Paddling to a scene from history
GRANITE FALLS – More than 200 paddlers and countless others took part in the Clean Up the River Environment’s (CURE’s) annual Minnesota River History Weekend and the Minnesota State Water Trails 50th anniversary celebration Saturday around the Granite Falls area.
Combined with the well-organized activities, the pleasant weather provided ample opportunities for people of all ages to enjoy all that nature has to offer along the Minnesota River.
“So far it’s been fun,” Granite Falls resident Colleen Ford said just before stepping inside one of the many voyageur canoes Saturday. “I’m here for an adventure.”
Dixie Tilden, CURE office manager, was thrilled to report that the maximum number of participants had registered for seats on the voyageur canoes.
“We had 160 register for the big voyager canoes, and another 25 paddling individually,” she said. “They’ll be leaving in three staggered segments from Kinney’s Landing, and they’ll finish up at the Upper Sioux Agency State Park.”
Since her husband was unable to attend, Kris Netherton of Spring Valley decided to invite her sister to the Granite Falls event.
“We decided to spend the weekend here to check out this event,” Netherton said. “It’s a great opportunity to be out on the river. I’ve never been on the Minnesota River before. I’m having a great time.”
Approximately 20 guides from Wilderness Inquiry, a non-profit corporation founded in 1978 and headquartered in Minneapolis, were on hand to assist participants. The organization has served people of all ages, background and abilities on canoe, sea kayak, horse-pack, raft, hike, dogsled and safari adventures for 35 years.
“We take well over 10,000 kids a year down the river,” Wilderness guide Casey Baustian said. “But we’ve never been on this route before.”
Baustian pointed out that the voyageur canoes were handmade by Northwest Canoe in St. Paul.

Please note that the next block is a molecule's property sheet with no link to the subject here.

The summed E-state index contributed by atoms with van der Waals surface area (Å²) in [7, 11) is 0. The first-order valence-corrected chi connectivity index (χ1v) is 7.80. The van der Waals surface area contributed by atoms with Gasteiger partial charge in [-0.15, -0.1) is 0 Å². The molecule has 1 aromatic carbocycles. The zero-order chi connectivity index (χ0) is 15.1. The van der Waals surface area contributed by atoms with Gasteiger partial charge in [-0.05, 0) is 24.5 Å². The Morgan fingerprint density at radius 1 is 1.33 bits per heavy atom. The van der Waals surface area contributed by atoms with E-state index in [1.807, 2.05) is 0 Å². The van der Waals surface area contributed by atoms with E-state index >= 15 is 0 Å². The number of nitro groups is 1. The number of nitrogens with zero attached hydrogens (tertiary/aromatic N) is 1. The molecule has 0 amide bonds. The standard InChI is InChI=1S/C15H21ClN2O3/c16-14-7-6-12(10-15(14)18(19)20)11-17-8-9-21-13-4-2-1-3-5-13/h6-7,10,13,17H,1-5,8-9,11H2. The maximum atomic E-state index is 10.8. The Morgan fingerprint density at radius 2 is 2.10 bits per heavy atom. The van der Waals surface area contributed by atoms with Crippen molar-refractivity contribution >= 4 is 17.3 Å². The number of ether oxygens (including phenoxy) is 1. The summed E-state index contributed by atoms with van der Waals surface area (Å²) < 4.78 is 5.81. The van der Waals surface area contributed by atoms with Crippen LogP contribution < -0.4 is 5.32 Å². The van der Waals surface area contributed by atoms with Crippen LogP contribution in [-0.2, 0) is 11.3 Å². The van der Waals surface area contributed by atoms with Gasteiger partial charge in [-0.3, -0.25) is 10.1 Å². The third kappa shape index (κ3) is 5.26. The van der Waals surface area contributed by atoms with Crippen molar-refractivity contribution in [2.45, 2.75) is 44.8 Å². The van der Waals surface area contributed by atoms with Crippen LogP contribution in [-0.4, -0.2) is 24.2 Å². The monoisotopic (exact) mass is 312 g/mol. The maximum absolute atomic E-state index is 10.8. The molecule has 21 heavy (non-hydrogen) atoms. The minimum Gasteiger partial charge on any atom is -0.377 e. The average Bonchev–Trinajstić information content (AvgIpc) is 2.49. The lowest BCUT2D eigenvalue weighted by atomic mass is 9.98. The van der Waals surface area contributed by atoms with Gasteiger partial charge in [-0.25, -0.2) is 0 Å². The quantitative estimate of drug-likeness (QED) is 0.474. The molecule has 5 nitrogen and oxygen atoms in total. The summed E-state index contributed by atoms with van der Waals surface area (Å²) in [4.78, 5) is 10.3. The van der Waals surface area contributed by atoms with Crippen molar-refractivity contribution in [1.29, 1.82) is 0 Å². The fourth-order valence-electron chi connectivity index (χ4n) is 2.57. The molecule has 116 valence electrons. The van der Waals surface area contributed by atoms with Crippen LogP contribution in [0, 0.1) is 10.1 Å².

“We have 18 of the 24-foot canoes,” she said. “Each one holds 10 people. They’re like the ones French fur traders used to use. They’re made out of cedar strips, and they weigh between 150 and 300 pounds.”
As people got off the shuttle bus, Wilderness Inquiry guides handed out lifejackets and paddles to everyone. Granite Falls resident Avis Freitag and some other participants got a few chuckles along the way because of the fake mustaches they wore.
“I got it at the first theater performance,” Freitag said.
A play, written by Ashley Hanson and Andrew Gaylord of PlaceBase Productions and performed by various actors, told the story of the Minnesota River Valley back in 1873. As people paddled down the river Saturday, they received a one-of-a-kind “Paddling Theater” experience. Historical characters emerged along the riverbanks or on shore to tell the tales in story and in song.
“I play Park Worden,” Granite Falls resident Brian Schulz said. “He’s a prominent man who helps promote Minnesota Falls. He owned the first grist mill, and he fights to get the county seat.”
Doug Bengtson of Wood Lake portrays Horace Austin, who also wants people to vote in favor of Minnesota Falls getting the county seat.
“Horace is a prominent businessman in the community,” Bengtson said. “Our purpose is to stop the people from going down and voting the wrong way.”
In Scene 2, Schulz and Bengtson bantered back and forth with Scott Tedrick (portraying Dallas) and Heather McDougall (T.P.), who were river ruffians in support of Granite Falls. Tedrick, dressed as a woman, and McDougall, dressed in a business suit, got plenty of laughs from audience members.
“The characters are interesting,” Ford said. “They do a good job.”
Though the unique theater experience was appreciated by most of the adults, the children seemed to like canoeing the best.
“I’m excited,” 4-year-old Luna Siddens said as she waited her turn to board the 10-person canoe.
Nick and Kristianna Siddens of Astoria, S.D., brought Luna and her 2-and-a-half-year-old sister Georgia with to the CURE event.
“We saw the information about the event in the paper, so we thought we’d come up,” Nick Siddens said. “We’re canoeists in South Dakota.”
Kristianna Siddens also brought her father, George Gehart of Brookings S.D., along.
“I thought it would be neat to paddle in one of the voyageur canoes,” she said. “We canoe right by our house.”
“It’s called Fish Lake,” Luna Siddens said.
Saturday also marked the first time in more than a century that experienced paddlers had the opportunity to battle Class I and II rapids along the “Historical Rapids” route. The rapids emerged after the recent removal of the 107-year-old Minnesota Falls dam.
“There are another 10-20 people who are expected to do the rapids,” Tilden said. “That’s where they took the dam out this fall. It’ll be the first time anyone has done that in 100 years.”